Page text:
Beacons of light.
[Text and photos by Mayank Austen Soofi]
Post-midnight, the bus shelters in Delhi lose their daytime ordinariness, and are infused with unearthly splendour.
Gleaming with electrical lights and publicity panels, each shelter transmutes into a rectangle of radiance. Framed in night’s utter blackness, their luminosity is as reassuring as the sight of immovable lighthouses in dark, turbulent seas.
According to the city’s transport department, the Capital has more than 4,500 bus shelters. And quite a few are neat, stainless-steel wonders.
One night The Delhi Walla drove through the city, stopping by some of these dream-like sanctuaries.
The neon-lit panel at one of the bus shelters outside the All India Institute of Medical Sciences (AIIMS) was promoting the State Bank of India’s digital service. The female model’s smile lay frozen as a multitude of men and women lay sprawled on the paved floor — some of them were tossing in the unbearable heat, others were fanning themselves with folded Hindi newspapers. Two men lay on the shelter’s stainless-steel bench.
All these people had come to the Capital hoping to get gravely ailing loved ones admitted to the famed government hospital. Too poor to check into hotels, they had converted the bus shelter into a lodge. Only one man was sitting upright — his head was on his knees. Pointing to a teenage boy sleeping by his side, the tired-looking Narain Singh, who had arrived two days earlier from Agra, said: “Keshav, my son. He is having great pain inside his mouth. The doctor said that we should show him in ‘Medical’. We haven’t been able to meet the doctor-sahib. We will again try tomorrow morning.”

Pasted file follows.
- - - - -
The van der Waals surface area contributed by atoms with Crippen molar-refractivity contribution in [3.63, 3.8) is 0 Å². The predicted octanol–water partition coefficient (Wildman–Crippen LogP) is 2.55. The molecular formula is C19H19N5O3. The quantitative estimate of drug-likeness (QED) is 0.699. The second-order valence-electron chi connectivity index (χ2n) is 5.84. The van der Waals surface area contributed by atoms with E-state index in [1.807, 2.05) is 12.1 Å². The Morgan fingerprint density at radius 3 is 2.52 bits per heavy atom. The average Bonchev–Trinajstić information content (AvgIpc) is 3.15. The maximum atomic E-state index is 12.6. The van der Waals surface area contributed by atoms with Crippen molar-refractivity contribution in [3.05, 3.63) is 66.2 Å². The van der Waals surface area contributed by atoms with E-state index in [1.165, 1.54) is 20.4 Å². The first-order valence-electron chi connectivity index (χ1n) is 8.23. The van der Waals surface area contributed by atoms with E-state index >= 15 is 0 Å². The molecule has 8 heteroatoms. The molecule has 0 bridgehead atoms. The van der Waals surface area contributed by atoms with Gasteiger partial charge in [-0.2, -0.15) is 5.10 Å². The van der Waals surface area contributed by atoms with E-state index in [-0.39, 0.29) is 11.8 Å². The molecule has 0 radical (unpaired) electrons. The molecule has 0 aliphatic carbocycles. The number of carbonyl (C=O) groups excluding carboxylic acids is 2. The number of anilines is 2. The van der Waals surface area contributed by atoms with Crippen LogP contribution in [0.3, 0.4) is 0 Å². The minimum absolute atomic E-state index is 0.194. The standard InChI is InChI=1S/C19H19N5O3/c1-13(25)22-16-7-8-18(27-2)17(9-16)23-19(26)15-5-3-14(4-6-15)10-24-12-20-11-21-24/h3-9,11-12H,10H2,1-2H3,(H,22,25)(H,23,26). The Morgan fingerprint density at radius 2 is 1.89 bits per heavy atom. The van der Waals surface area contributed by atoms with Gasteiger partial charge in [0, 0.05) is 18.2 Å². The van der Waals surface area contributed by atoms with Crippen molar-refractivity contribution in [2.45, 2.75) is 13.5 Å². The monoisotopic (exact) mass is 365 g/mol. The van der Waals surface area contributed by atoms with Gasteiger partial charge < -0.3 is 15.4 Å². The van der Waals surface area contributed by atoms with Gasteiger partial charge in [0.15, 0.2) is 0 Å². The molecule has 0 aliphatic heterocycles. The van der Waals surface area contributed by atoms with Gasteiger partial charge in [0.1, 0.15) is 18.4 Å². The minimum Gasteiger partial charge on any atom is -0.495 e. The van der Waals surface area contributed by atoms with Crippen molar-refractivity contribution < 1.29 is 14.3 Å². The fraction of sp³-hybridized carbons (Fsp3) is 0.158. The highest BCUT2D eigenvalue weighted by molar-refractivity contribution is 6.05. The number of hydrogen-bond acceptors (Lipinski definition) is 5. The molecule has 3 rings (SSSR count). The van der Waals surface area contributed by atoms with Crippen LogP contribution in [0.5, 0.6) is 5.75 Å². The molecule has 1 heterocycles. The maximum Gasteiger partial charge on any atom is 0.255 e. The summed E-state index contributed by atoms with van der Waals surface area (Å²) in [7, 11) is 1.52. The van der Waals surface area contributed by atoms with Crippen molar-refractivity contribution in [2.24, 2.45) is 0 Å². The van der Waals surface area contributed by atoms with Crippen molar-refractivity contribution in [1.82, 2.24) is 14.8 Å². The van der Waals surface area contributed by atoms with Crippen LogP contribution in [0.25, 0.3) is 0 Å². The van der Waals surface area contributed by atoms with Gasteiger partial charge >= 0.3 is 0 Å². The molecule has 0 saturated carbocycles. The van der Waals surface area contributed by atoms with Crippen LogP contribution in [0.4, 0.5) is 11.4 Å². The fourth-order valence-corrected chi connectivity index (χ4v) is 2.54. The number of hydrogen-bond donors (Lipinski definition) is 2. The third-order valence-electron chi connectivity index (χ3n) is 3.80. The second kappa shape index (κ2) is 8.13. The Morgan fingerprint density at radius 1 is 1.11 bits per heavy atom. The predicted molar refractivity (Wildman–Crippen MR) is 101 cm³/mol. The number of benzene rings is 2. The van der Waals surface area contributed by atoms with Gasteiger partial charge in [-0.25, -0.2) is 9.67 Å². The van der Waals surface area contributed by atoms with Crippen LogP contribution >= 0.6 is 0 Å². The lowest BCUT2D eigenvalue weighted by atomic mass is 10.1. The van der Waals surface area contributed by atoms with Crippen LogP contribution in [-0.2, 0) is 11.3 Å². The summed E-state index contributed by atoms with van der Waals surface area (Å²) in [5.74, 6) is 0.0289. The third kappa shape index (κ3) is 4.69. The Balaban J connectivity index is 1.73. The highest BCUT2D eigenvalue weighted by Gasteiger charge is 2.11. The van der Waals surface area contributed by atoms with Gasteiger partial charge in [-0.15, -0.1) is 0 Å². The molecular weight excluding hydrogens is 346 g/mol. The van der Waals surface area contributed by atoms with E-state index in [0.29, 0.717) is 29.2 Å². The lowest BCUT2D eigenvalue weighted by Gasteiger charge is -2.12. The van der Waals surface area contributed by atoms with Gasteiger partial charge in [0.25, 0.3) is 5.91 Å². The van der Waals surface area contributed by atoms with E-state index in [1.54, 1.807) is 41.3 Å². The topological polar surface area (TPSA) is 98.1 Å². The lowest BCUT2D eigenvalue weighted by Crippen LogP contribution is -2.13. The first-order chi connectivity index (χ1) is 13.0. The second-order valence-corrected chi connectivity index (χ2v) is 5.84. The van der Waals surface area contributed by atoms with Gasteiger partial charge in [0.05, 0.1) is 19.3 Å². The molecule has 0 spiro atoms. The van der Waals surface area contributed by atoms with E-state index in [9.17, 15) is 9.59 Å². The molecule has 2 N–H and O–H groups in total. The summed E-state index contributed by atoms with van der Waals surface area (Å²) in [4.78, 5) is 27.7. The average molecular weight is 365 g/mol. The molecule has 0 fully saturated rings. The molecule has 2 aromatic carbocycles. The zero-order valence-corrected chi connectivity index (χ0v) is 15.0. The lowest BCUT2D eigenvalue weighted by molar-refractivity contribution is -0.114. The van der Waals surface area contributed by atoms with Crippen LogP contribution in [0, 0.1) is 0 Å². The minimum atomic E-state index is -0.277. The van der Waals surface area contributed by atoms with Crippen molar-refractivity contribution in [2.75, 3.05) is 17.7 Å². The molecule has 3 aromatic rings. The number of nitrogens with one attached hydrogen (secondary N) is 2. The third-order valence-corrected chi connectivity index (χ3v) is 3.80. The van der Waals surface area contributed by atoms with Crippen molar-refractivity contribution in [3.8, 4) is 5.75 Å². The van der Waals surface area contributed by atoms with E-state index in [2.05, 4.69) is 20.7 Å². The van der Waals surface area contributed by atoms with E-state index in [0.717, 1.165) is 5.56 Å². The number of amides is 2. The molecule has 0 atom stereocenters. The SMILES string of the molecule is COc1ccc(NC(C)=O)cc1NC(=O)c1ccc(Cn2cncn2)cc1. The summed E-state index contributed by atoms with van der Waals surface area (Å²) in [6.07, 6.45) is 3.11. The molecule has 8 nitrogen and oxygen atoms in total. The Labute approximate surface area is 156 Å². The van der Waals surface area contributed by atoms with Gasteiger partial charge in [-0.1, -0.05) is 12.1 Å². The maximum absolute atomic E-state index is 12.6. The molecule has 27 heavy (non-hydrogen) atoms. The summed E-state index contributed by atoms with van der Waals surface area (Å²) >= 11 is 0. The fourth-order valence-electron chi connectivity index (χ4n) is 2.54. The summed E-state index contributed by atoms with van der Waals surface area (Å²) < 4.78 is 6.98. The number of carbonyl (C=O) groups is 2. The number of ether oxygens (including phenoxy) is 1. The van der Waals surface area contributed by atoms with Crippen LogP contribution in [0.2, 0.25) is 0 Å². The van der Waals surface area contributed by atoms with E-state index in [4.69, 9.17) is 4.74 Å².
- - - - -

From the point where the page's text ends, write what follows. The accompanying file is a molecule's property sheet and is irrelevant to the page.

Mr Singh’s wife woke up on hearing him talk, her arm instinctively coming to rest on her son’s shoulder.
The bus shelter outside the Select Citywalk mall in Saket was devoid of commuters, save for a young man in blue jeans and black shirt. He was sitting with his legs crossed. Opting not to give his name, he said, “I’m waiting for my friend.”
A more crowded bus shelter on the Mehrauli-Badarpur Road looked like the breakaway fragment of a sunny afternoon — it was washed in white fluorescent light. The workday had just ended for the four men standing there. Waiters at a restaurant nearby, their shift had ended a few minutes earlier, and they were waiting for the night-bus service.
An hour later, in Kailash Colony, I spotted a skinny dog sitting alone on a bus-shelter bench. It was looking to its right, the way we do while waiting for a bus.
Not far away, at another bus stand, autorickshaw driver Ram Sagar Mahto was hastily swallowing cold rotis with chickpea curry and cucumber salad. “My wife made it,” he said, throwing away a substantial portion of the meal under the bench. “I will feel sleepy if I eat more,” he added.
Mr Mahto’s autorickshaw stood mutely in front of the bus stand. It looked like a boat ready to sail again into the night tide.
To the lighthouse.